A cardiovascular complication from diabetes, especially ischemic heart disease (IHD), is a major cause of death in diabetic patients. Metformin is an effective anti-diabetic drug that has been used worldwide. Several studies have reported the cardioprotective effect of Metformin in an in vivo and ex vivo model. However, information on the biological alterations of long-duration treatment with Metformin at the cellular and molecular levels is still unclear. The purpose of this study was to demonstrate the effects of long-duration cardioprotective doses of Metformin treatment on the biological, biochemical and proteomes characteristics of cardiac cells. Rat cardiac myoblast cell lines (H9c2) were cultured for 30 days in Dulbecco’s modified Eagle’s medium (DMEM) in both the presence and absence of 3mM Metformin, which was optimized as a cardioprotective dose, in a simulated ischemia/reperfusion model. The changes in cell proliferation were determined by the characteristic of the growth curve and calculated populations doubling time (PDT). The cellular morphology was measured by F-actin cytoskeleton staining with phalloidin conjugated with TRITC and visualized under a fluorescence microscope. The phosphorylation of p38 MAPK was demonstrated by western blotting.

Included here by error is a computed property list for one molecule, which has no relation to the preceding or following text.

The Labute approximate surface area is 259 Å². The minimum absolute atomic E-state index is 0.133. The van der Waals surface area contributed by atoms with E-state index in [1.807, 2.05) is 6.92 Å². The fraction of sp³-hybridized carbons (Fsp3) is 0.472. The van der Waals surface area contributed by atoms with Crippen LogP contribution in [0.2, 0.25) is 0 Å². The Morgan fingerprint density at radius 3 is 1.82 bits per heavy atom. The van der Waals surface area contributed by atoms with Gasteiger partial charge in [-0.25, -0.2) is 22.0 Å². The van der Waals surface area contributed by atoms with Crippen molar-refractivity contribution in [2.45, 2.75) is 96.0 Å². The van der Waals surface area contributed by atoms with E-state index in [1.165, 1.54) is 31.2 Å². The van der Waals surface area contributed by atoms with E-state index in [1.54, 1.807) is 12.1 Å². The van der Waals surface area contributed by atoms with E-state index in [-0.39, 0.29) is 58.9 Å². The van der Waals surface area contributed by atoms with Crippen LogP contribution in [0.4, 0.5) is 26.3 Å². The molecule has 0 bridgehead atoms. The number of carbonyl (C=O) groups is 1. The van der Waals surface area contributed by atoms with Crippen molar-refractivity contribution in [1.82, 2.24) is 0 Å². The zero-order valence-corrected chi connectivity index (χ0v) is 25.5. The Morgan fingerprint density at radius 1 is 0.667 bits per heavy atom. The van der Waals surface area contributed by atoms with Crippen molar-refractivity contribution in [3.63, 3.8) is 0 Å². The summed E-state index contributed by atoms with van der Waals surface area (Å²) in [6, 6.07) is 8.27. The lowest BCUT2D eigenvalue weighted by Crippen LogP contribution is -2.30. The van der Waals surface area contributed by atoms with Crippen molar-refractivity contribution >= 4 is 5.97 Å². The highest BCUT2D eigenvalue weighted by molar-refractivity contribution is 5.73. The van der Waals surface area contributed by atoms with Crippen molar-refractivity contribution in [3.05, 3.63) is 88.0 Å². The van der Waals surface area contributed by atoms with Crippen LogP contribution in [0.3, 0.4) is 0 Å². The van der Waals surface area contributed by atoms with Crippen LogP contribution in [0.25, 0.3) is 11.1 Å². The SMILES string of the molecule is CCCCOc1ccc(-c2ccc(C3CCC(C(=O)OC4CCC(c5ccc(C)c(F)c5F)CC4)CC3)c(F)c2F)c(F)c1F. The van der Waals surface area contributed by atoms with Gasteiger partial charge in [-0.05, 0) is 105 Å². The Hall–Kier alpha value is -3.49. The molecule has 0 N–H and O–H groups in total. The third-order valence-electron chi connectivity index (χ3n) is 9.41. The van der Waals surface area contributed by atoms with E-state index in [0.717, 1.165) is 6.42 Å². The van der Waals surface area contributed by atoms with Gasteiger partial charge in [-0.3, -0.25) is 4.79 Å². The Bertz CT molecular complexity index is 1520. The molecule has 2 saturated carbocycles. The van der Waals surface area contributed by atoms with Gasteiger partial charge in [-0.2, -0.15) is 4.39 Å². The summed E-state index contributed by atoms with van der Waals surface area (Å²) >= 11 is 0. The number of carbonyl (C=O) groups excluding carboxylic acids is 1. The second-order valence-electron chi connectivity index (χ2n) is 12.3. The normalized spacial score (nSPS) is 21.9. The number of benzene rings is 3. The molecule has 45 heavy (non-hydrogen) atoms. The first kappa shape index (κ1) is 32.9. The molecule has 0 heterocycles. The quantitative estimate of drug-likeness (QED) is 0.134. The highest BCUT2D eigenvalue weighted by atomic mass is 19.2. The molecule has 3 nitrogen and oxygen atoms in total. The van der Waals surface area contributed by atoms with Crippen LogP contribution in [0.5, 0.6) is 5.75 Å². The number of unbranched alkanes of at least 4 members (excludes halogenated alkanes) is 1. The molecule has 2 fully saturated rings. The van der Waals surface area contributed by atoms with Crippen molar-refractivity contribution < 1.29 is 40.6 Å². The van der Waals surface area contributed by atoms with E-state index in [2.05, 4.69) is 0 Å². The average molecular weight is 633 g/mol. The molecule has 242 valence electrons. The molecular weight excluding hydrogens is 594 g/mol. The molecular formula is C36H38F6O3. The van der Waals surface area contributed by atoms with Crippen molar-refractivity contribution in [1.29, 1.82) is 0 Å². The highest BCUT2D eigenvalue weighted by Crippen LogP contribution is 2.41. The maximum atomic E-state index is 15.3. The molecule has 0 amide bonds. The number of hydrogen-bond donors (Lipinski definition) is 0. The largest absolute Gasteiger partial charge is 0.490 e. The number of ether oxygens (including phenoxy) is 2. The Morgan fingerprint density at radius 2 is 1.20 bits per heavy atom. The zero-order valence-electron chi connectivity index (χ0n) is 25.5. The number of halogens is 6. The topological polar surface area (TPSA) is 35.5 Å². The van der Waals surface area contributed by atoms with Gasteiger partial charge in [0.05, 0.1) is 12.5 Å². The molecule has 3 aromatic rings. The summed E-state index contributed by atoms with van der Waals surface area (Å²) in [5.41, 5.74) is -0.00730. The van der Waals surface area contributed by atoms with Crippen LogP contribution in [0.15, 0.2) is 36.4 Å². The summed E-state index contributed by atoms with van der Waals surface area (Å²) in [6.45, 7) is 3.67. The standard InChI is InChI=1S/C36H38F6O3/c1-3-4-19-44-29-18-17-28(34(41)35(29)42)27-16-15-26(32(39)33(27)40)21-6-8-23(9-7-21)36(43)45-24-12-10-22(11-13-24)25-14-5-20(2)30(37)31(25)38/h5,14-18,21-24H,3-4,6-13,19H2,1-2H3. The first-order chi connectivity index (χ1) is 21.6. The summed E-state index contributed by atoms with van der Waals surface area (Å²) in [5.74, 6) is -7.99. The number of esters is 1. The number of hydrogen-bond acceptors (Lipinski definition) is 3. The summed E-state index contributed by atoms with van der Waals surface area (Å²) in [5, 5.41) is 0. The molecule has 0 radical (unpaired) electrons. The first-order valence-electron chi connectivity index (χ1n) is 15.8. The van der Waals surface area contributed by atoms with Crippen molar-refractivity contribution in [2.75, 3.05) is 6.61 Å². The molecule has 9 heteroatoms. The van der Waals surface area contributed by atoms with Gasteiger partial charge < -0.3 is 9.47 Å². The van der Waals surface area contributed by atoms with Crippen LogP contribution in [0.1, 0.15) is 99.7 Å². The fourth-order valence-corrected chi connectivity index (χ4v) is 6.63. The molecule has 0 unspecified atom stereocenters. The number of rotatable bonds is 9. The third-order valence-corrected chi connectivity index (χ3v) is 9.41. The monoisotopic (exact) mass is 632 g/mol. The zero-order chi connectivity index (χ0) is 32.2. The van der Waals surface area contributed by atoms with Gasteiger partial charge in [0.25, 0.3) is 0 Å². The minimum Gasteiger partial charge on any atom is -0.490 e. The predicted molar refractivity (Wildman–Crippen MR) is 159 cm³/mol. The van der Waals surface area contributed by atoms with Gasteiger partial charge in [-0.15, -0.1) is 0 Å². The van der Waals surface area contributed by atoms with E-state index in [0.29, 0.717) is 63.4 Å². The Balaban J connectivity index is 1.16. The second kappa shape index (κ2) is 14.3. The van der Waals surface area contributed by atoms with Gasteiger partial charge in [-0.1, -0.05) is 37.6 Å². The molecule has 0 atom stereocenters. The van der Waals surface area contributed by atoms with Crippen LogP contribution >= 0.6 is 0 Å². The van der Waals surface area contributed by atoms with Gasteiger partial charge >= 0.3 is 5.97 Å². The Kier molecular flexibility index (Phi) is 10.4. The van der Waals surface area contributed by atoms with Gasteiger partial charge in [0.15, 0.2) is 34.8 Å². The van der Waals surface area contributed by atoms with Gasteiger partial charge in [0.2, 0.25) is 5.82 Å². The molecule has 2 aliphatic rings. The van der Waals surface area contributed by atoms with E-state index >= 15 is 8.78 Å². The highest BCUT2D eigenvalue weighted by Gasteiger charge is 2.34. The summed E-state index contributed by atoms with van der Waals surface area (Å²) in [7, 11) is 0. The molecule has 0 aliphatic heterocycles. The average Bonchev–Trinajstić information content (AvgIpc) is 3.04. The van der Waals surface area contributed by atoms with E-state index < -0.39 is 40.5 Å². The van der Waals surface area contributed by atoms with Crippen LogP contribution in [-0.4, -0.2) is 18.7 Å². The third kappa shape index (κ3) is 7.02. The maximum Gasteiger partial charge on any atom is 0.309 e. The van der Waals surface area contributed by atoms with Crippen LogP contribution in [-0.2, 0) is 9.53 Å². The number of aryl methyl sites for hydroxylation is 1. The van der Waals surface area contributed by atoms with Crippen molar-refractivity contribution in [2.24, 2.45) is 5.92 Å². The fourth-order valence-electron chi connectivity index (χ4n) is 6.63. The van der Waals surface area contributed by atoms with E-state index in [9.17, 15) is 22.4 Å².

The alteration of the expressed cellular protein was determined by a proteomics technique. The results showed that the long term effects of 3 mM Metformin was an increase of cell proliferation, decreased populations’ doubling time, slight disorganized actin, and decreased phosphorylation of the p38 MAPK level. In conclusion, the data suggested that the in vitro effect of long-duration Metformin treatment altered the biological, biochemical and proteome characteristics of the cardiac cells.
Keywords: diabetes, metformin, longterm effects of metformin, cardiac cell, proteomics